His entry begins:
On the coffee table in my den, Brighton Rock is opened to page 165. Pinkie, cut with razor blades, has returned to the wretched boarding house and reported Spicer’s death at the race track. “The Boy led the way into the bed sitting room and turned on the single globe. He thought of Colleoni’s room at the Cosmopolitan. But you had to begin somewhere. He said: “You’ve been eating on my bed again.”About Caravan of Thieves, from the publisher:
Redemption can come “between the stirrup and the ground”, and a better life begins with wiping the crumbs off the bedcovers. Dread begins with Graham Greene. I reread this one once a year.
Most of my reading is rereading. It is tough to be admitted to the canon – the great Jim Thompson just got in a few years ago – but once admitted an author is on call around the clock. Books are...[read on]
From debut author David Rich, a spectacular crime thriller about a charming con artist, a complicated heist, and the son charged with constructing a fragile truth out of a lifetime of lies.Learn more about the book and author at David Rich's website.
Rollie Waters is the smartest guy in any room. Working as an undercover marine, he knows all the angles, and he's never less than two steps ahead of trouble--a skill he learned from the con artist father who raised him, though he hasn't seen Dan in years. Like Dan, Rollie knows how to offer cheap gifts with one hand while stealing the family silver with the other. But, unlike Dan, Rollie is not a criminal.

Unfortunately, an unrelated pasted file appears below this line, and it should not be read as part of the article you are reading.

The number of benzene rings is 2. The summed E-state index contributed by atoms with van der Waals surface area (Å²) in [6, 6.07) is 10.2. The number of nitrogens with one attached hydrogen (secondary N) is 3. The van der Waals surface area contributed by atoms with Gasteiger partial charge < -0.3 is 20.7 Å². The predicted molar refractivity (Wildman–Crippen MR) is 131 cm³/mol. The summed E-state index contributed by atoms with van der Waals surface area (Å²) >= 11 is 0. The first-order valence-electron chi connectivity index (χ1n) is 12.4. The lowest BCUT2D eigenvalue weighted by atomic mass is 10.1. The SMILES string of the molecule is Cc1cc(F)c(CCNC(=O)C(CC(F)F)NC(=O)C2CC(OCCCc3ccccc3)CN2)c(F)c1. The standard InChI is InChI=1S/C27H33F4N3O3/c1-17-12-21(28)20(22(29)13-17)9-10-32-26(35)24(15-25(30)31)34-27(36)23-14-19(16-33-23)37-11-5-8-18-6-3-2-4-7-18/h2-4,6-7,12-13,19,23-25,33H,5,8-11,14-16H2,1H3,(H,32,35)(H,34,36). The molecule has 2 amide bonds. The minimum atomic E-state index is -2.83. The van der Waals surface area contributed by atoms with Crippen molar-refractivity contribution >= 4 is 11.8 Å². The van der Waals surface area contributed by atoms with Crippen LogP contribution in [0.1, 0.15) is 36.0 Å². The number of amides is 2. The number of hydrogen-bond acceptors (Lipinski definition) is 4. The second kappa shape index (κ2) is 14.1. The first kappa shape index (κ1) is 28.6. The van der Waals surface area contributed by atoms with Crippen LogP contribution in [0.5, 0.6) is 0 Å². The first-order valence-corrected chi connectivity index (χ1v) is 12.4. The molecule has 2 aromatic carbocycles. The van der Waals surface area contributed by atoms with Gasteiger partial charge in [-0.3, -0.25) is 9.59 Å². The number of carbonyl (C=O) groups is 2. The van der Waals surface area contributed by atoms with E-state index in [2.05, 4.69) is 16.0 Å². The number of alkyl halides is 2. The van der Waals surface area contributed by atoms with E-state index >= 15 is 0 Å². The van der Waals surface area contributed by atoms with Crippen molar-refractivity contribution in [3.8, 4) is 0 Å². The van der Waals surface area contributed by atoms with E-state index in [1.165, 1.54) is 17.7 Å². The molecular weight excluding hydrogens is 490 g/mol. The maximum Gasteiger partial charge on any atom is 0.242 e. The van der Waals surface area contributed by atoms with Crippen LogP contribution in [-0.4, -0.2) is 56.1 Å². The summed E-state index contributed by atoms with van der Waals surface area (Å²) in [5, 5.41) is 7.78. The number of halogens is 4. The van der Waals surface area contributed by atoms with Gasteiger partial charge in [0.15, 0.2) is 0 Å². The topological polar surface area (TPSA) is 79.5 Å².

Rollie’s childhood was a mesh of perfectly believable lies stretched so thin that he barely knows who he is. It’s only when he’s working undercover, inhabiting a false identity, that Rollie is comfortable in his own skin. The danger of deep undercover work makes use of his talents and keeps him out of trouble. Most of the time.
After he’s yanked out of his latest assignment and tossed in the brig, he’s only partly surprised when the officials in charge mention one name: Dan Waters. U.S. government money—a lot of money—has gone missing, and they think Rollie’s father took it. The only way to find Dan is to trace the frail tendrils of truth scattered among Rollie’s childhood memories. To do that, he’ll have to go deep into the undercover identity of a lifetime: his own.
Writers Read: David Rich.